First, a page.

Devil's Alley Bar and Grill 1907 Chestnut Street (215) 751-0707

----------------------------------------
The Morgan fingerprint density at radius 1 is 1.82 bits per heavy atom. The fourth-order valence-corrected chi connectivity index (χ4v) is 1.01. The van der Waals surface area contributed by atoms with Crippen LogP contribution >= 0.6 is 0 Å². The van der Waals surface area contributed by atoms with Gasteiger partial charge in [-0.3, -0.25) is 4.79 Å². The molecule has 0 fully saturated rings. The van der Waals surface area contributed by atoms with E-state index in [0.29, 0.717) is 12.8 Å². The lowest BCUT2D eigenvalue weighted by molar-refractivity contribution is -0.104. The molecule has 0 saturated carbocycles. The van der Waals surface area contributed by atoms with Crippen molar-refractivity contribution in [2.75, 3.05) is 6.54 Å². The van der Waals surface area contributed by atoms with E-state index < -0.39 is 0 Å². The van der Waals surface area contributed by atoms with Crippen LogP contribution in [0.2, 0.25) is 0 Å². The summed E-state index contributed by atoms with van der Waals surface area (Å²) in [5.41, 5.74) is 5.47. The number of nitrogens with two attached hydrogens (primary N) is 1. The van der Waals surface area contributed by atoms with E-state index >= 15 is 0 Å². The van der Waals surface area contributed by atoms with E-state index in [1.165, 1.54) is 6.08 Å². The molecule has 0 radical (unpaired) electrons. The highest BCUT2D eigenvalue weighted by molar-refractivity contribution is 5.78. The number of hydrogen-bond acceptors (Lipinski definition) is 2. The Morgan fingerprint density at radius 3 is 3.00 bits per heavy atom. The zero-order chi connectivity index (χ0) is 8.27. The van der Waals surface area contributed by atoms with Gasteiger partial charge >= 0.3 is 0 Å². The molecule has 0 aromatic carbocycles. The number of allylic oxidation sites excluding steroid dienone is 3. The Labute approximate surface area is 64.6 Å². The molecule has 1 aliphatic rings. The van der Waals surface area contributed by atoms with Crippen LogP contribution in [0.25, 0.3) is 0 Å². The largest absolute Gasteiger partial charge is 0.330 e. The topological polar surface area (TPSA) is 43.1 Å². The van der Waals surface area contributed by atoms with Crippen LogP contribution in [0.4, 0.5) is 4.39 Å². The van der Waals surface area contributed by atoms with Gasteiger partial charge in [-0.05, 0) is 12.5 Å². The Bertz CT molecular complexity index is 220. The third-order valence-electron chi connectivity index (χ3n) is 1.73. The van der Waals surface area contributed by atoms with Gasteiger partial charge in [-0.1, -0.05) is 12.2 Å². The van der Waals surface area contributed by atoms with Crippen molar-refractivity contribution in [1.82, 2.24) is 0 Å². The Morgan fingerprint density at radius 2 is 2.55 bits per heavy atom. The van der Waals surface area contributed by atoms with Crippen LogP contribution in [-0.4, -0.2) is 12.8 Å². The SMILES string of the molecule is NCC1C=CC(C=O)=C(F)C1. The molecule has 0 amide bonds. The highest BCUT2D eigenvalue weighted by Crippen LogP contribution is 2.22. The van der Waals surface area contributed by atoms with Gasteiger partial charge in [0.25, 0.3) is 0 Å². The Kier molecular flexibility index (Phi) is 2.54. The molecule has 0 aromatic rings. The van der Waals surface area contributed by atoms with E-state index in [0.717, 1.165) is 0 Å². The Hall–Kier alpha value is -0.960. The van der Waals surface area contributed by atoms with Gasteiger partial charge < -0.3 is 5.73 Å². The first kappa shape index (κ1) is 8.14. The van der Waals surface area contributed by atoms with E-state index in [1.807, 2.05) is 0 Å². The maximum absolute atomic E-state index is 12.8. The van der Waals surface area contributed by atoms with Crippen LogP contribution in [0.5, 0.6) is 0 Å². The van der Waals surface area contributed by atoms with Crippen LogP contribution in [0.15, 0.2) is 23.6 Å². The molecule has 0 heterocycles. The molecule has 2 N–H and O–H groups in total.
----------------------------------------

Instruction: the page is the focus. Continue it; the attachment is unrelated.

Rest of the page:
With high, industrial-style ceilings, walls of exposed brick and concrete and a name to make any customer feel a little bit badass, Devil's Alley's primary role as a late-night hot spot proved pretty obvious. We arrived around 12:30 p.m. on a Sunday afternoon, a bit skeptical of the restaurant's brunch-making capabilities, only to be pleasantly surprised by the obviously multitalented staff. With a short but sweet brunch menu placed before us, the traditional American-style breakfast choices and very reasonable prices left us hungrier than we were upon our arrival. Traditional platters such as blueberry pancakes and eggs benedict looked classically good, while others such as the smoked salmon scramble or the smoked andouille and shrimp hash delighted the more adventurous of our palates. Feeling a bit hungrier than usual, I ordered the "Pupu Platter," a dish consisting of a corn flour pancake, a slice of French toast, two eggs and bacon, all for the friendly price of $12 - the most expensive thing on the brunch menu. Not only was my brunch choice extremely fun to order, it was even more fun to eat. The portion size was perfect, setting the dish apart from the oversized platters at your everyday American diner. The scrambled eggs were neither overcooked nor undercooked and required little if any salt and pepper. The French toast was a delight (though the amount of maple syrup offered left me repeatedly asking for more) and I was in meat-lovers heaven with the generous portion of bacon present on my plate. The one thing that proved disappointing was the corn pancake. It's unfortunate proximity to my syrup-drenched French toast left the already-sweet cake much too sugary for my liking. The attempt at ingenuity in the realm of breakfast classics was a good try, but not one hundred percent successful as a complement to the rest of my meal. My dining companions enjoyed a range of choices, from chicken and goat cheese omelets to a melty breakfast sandwich with egg, sausage, peppers and cheddar. Everyone was able to clean their plates. Licking the buttery goodness off of our fingers, we put our forks down completely satisfied. We were tempted to try the creative midday cocktails (from "Mommy's OJ" to the "Apple Zinger"), and though we opted out in the end, we all commented on the appropriateness of the drinks for a brunch setting. For the classic breakfast lover out there, Devil's Alley knows how to do it right. Not many fruit-and-granola type options here, so if you're on a health kick, hit up the place at night instead. And be sure to check out the hell-inspired lower level. Sure, it's just restrooms down there, but I was scared to death at one o'clock in the afternoon making my way down the rickety stairs. Regardless, if this is the way they eat in hell, I may have to rethink my plans for the afterlife.